Showing posts from November, 2009

Does liberalism have Chinese roots?

Tim Ambler and Morgen Witzel, in their book Doing Business in China (first published in 2000, with a second edition in 2004) suggest that the liberal idea of laissez faire originates in China. Socialism, on the other hand, has its roots in Western philosophy. This is an interesting idea, because we tend to think that economic liberalism comes from the 'free' Western world, whereas socialism is the legacy of China's own recent past. The connection between Chinese philosophy and economic liberalism, also put forward in an article by Witzel on the internet for European Business Forum ( ( is formed by the inspiration some European, notably French, thinkers drew from Daoist (Taoist) writing. Witzel emphasizes the difference between Confucian and Daoist thinking:
"While the Confucians believed that virtue could best be achieved through regulation and control, the other great philosophical school of ancient China, the Daois…

Hofstede and China: Limitations

Characterizing Chinese Culture: the Poverty of Hofstede’s DimensionsDr. Huibert de ManOpen University of the Netherlands/Maastricht School of Management(Originally written in 2005, adapted in 2009)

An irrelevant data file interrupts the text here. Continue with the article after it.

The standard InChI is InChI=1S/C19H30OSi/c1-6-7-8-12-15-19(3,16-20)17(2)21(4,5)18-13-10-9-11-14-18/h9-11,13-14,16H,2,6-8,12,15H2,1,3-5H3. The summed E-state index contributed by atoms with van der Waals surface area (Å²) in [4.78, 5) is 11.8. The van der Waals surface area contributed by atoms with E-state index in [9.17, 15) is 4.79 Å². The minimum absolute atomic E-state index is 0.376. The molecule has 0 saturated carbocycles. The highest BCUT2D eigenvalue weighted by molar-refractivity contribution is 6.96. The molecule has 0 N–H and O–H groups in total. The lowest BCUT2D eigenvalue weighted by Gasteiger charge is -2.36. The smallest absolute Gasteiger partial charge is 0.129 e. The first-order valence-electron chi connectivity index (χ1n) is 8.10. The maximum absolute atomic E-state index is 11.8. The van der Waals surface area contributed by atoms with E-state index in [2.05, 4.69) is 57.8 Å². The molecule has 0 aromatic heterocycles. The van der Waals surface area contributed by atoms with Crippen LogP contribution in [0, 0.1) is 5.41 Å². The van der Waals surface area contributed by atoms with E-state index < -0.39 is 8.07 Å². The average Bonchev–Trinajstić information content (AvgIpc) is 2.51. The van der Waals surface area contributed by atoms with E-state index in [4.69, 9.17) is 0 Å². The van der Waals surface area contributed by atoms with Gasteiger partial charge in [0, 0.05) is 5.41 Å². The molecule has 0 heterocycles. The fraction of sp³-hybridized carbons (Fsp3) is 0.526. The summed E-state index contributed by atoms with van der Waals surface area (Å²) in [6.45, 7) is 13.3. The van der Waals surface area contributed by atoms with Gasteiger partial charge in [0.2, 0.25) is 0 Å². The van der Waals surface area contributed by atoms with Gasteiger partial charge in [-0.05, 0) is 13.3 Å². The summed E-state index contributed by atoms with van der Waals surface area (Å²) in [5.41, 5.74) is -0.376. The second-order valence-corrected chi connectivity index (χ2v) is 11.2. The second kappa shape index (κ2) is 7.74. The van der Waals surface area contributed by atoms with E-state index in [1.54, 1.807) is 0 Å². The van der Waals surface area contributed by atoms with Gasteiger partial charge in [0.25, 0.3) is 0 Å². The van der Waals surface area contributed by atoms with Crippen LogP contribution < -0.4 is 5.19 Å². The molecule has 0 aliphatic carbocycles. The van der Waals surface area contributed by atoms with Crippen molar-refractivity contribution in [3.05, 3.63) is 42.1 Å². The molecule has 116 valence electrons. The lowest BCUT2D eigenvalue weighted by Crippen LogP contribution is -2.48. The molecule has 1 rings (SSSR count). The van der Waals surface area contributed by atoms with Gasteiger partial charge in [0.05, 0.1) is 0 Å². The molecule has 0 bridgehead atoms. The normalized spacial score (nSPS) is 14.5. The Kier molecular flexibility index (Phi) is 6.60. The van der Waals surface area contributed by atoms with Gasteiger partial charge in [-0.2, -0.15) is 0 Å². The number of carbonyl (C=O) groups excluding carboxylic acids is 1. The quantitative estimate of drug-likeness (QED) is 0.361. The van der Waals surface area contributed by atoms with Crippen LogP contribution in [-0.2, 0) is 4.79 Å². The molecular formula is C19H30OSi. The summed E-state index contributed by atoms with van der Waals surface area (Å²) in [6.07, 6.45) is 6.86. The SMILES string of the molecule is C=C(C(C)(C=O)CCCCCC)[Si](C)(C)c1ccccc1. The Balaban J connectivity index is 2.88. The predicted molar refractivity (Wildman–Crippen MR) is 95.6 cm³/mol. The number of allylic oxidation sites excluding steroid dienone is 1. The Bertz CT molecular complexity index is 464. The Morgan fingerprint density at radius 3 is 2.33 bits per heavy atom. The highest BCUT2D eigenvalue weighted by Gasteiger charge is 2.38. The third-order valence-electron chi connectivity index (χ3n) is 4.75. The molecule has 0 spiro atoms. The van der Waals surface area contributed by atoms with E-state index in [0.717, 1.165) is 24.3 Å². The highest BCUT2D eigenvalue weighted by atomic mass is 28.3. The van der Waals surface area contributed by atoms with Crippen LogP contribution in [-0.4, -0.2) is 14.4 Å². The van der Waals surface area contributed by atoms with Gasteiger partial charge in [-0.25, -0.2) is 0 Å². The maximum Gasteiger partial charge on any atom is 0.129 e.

In many publications on Chinese organizations and management, some attention is given to the influence of the specific business culture in China, which significantly differs, from North American or European culture.The most cited author in this respect is no doubt Hofstede. His analysis of work attitudes of IBM marketing professionals in 40 countries, by means of survey research in 1968 and 1972, formed the basis for a framework for the analysis of cultural differences, which was published in his book ‘ Culture’s Consequences’ in 1980 (Hofstede, 1980). This framework now belongs to the standard view of culture in management. Uncertainty avoidance, collectivism (-individualism), power distance and masculinity (-feminity) have become the standard dimensions in which cultural differences betwe…